Tuesday, 19 November 2013

‘Funding Dublin’s Hospitals c.1847-1880’ by Joseph Curran

In this month's blog post, Joseph Curran, a graduate of the MA in Social and Cultural History of Medicine at UCD, writes about his MA thesis 'Funding Dublin's Hospitals, c.1847-1880'. The blog post examines some of the themes that emerged from the thesis, highlighting the importance of studying hospital finance and why Dublin makes an interesting case study.

Post-Famine Dublin possessed more voluntary hospitals than any other Irish town. Thom’s Directory for 1850 listed nineteen voluntary hospitals operating in the city and many more were established in the next three decades. These institutions varied significantly in scale and function. They included general hospitals such as the Meath and Dr. Steevens’ Hospitals, as well as specialist institutions including the Westmoreland Lock Hospital which treated female venereal disease patients, several maternity hospitals, and a number of ophthalmic institutions. Histories of individual Dublin hospitals have been written which contain valuable information on their day-to-day activities, however they rarely reveal the common challenges faced by the city’s hospitals. Although finance might appear to be a topic far removed from hospitals’ ‘real’ work, recent studies by Keir Waddington and Sally Sheard have shown how examining hospital funding sheds light on these institutions’ interactions with their surrounding communities. From the 1860s hospital managers throughout the United Kingdom were under pressure to improve their institutions’ sanitary arrangements and nursing services. Examining hospital finance allows one to assess the financial impact of such reforms and the role played by the institutions’ ‘paymasters’ in promoting such changes. It makes it possible to examine how receipt of income from different types of sources affected hospital administration.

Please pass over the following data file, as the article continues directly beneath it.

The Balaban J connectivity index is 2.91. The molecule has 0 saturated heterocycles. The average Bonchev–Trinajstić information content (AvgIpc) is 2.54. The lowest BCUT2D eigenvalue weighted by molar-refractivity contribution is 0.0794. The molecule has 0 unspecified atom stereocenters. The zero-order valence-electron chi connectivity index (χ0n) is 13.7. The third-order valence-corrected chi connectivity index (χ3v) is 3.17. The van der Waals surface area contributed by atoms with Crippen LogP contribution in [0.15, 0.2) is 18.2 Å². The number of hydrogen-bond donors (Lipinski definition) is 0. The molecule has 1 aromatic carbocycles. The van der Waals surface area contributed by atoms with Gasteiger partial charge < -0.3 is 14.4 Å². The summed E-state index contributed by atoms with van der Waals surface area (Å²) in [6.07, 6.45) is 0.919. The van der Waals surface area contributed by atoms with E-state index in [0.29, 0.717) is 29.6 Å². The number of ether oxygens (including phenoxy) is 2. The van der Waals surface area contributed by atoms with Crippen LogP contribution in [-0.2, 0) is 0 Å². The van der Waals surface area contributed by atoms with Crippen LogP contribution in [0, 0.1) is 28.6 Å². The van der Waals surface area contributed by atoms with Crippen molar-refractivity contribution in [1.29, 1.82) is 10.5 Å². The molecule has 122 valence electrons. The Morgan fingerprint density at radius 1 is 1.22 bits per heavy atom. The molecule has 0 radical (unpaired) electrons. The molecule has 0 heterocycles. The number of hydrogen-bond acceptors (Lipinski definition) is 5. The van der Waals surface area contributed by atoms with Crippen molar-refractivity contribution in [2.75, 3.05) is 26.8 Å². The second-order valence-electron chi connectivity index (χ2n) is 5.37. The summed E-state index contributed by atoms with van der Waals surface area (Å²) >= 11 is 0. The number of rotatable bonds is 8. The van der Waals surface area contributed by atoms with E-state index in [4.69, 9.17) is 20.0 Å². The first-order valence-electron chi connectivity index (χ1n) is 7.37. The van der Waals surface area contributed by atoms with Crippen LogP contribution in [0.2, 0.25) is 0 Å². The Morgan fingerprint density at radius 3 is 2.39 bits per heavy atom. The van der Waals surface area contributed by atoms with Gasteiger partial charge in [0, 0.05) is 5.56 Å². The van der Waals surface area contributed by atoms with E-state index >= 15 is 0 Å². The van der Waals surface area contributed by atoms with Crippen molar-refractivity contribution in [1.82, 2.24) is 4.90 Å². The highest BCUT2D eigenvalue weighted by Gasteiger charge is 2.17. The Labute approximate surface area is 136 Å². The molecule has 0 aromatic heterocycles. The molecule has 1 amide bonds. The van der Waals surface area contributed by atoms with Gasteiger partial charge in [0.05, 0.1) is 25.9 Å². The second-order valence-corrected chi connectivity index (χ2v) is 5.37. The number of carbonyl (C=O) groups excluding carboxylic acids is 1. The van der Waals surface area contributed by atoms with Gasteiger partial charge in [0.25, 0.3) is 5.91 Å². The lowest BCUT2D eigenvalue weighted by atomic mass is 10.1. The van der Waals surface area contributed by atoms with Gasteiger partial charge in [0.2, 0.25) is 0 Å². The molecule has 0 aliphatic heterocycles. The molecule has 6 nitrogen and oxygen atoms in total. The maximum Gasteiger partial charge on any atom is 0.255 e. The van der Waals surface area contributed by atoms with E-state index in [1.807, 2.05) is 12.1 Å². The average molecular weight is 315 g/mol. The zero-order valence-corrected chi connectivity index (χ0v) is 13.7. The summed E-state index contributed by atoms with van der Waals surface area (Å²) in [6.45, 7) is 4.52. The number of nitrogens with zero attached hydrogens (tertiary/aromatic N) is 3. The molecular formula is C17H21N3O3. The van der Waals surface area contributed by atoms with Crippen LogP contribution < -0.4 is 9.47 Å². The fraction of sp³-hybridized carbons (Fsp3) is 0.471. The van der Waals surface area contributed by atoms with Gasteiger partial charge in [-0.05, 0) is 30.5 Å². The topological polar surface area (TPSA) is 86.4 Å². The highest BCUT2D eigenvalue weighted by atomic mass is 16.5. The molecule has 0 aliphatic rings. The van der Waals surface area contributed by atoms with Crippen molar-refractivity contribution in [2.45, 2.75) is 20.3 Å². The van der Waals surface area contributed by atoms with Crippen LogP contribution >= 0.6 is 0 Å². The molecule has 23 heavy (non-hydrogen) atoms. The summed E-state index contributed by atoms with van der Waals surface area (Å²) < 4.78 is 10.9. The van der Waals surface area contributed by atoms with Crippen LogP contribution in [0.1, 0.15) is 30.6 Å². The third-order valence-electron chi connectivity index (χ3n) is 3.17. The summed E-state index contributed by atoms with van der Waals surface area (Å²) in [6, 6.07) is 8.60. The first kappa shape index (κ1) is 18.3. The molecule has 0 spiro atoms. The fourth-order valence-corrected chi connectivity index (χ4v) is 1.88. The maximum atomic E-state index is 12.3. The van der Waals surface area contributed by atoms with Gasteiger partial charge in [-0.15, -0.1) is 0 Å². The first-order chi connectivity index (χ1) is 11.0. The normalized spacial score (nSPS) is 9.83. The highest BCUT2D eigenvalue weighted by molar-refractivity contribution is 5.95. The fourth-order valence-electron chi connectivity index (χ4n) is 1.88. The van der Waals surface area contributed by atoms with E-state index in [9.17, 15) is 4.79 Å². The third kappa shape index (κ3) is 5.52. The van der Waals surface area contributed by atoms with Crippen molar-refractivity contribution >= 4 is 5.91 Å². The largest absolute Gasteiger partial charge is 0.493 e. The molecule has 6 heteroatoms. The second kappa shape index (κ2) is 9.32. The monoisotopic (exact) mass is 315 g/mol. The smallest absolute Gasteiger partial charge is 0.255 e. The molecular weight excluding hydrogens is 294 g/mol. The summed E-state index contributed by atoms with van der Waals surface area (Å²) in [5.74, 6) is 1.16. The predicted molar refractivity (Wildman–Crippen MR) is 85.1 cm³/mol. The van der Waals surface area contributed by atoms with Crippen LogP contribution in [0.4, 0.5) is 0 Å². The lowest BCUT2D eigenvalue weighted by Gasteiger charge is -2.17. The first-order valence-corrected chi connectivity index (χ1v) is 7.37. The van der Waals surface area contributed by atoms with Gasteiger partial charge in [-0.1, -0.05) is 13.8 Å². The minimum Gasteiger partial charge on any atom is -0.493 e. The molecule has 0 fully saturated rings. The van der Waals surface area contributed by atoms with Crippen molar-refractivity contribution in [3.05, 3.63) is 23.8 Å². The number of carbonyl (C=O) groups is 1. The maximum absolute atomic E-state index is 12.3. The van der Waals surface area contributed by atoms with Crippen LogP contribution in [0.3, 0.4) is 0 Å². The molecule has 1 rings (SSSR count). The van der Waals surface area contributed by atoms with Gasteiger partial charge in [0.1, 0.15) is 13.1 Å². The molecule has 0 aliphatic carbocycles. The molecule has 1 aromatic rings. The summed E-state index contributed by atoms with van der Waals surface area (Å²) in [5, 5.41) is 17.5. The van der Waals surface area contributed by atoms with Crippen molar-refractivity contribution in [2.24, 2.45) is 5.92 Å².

Dublin presents a particularly interesting case for the study of hospital finance. As David Durnin has pointed out, the city was home to Ireland’s medical elite and its voluntary hospitals were places of medical education. Dublin’s hospitals attracted many students in this period because of their prestigious educational reputation and they gained financially from medical students attending for clinical instruction. Educational activity subsidised hospital services as the institutions’ medical officers performed their duties free of charge while receiving income from student fees. In some hospitals a portion of these fees was also donated to the institution. Receipt of educational income created demands on resources which could interfere with the wishes of the hospitals’ other paymasters. For example, those making charitable donations to the hospitals were often allowed to recommend patients for treatment. Medical officers, however, wanted to prioritise cases they considered interesting from an educational point of view and they sometimes disagreed with lay donors about which patients should be admitted. Studying hospital finance sheds light on how such conflicts affected the administration of Dublin’s hospitals.  

Dr. Steevens’ Hospital, Dublin. This hospital was one of several Dublin hospitals in receipt of annual Parliamentary grants in the post-Famine period. Image courtesy of Wellcome Library.